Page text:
Forced to flee the war raging in his native Syria, 22-year-old Hussein Al Fleig Al Ali first tried neighboring Lebanon before discovering he had more opportunity in far-away Uruguay. While most of the more than three million refugees who have fled the Syrian conflict have flooded into neighboring countries such as Lebanon and Turkey, a growing number are defying language barriers and distance to try their luck in Latin America.
The three-and-a-half-year-old war has stretched refugee camps in Syria’s neighbors past capacity and saturated the region with more refugees than it can handle. Europe and the United States have meanwhile set a high bar for asylum that holds many refugees at bay. But far-off, unknown Latin America can offer a way out for Syrians desperate to escape the war.
“Lebanon is a bad situation for Syrians. Very complicated. But the Uruguayan government has prepared everything, living, food, jobs, to get a good life in the future,” said Al Ali, a student who now works as a translator for the presidential office on human rights in his adopted home.
About 1,300 Syrians now have official refugee status in Latin America, according to the UN refugee agency (UNHCR) — a tiny fraction of the total, but one that looks set to grow.
Numerous other Syrians have arrived in the region by their own means, though it is difficult to know how many.
“Latin America has a long tradition of taking in asylum seekers,” said Ana Lia Conde, a UNHCR official in Argentina.
That is due in part to the region’s own turbulent history. Thousands of Latin Americans who fled conflict or dictatorship in the 20th century found refuge elsewhere in the region.
Latin America also has a record of providing safe haven to those fleeing conflicts in other parts of the world. The region took in Spaniards escaping Francisco Franco’s regime and Jews fleeing Nazi Germany. Countries such as Argentina, Brazil and Chile also have long-standing Syrian communities, an important network for the current generation of asylum-seekers.
Uruguay’s leftist President Jose Mujica, a former guerrilla fighter who once spent time on the run himself, has launched plans to eventually take in 120 Syrian refugees. The first 40 are due to arrive this week, with the remaining 80 expected in February 2015. The families will receive government support for an initial period of two years.
Uruguay, a small country of just 3.3 million people, is the first Latin American nation to offer such a large-scale resettlement program.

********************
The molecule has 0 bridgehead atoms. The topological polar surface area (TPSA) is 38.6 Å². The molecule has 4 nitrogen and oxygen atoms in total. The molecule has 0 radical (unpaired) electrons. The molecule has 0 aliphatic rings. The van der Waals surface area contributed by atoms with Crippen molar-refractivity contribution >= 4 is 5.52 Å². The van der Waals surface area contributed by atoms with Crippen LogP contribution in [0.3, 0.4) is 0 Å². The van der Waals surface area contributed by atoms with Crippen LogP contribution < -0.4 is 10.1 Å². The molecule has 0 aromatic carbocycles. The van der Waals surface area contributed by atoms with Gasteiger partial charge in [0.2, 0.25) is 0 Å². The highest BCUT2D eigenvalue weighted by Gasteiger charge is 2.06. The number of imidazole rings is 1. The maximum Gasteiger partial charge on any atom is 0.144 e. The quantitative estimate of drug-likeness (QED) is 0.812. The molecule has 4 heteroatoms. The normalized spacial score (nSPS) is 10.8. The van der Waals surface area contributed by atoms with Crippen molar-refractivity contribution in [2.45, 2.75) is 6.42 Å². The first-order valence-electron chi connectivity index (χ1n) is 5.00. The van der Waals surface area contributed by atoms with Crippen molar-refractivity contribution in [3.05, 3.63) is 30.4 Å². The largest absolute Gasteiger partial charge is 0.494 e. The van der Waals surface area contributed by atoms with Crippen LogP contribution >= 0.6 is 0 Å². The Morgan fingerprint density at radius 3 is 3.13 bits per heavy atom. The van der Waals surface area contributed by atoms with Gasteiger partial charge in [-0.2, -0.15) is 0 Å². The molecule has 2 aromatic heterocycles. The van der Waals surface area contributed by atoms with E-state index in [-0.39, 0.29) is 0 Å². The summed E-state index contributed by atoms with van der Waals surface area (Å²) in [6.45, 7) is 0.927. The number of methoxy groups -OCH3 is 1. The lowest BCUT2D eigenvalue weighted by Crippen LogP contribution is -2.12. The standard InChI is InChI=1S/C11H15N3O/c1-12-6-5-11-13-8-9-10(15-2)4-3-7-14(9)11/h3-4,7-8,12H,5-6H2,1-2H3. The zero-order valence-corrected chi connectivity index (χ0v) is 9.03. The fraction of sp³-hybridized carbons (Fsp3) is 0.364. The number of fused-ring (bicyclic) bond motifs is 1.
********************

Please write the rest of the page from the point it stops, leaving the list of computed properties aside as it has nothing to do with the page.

But others are also taking in more Syrian refugees. Brazil last year set aside 4,000 humanitarian visas for victims of the conflict.
More than 1,200 of them have received them so far. Venezuela’s socialist government recently launched special procedures making it easier for Syrians to emigrate to the country and receive refugee status.
Since the new procedures were introduced four months ago, 3,000 people have applied, with between 800 and 1,000 applications processed, a Venezuelan immigration official told AFP. Venezuela has had a large Syrian community for decades, and many of the new arrivals come because of links with relatives or old family friends.
“My house in Syria was destroyed, that’s why I came back to Venezuela,” said the Venezuelan-born daughter of two Syrian parents who returned after an ill-fated move to Damascus.
Argentina took in 1,000 Syrians last year and more than 600 in the first six months of 2014, though not all of them have official refugee status.
At the other end of the region, Mexico took in 519 Syrians last year and 252 in the first half of this year.
The Uruguayan plan, which the country worked with UNHCR and Sweden to create, will help the resettled families find work and housing, at an estimated cost of $2.5 million to $3 million.
Uruguayan Human Rights Minister Javier Miranda called on other countries to follow his nation’s example.
“If only every country would do something. Uruguay would like to say… ‘Come on, step it up, we can do this,'” he said.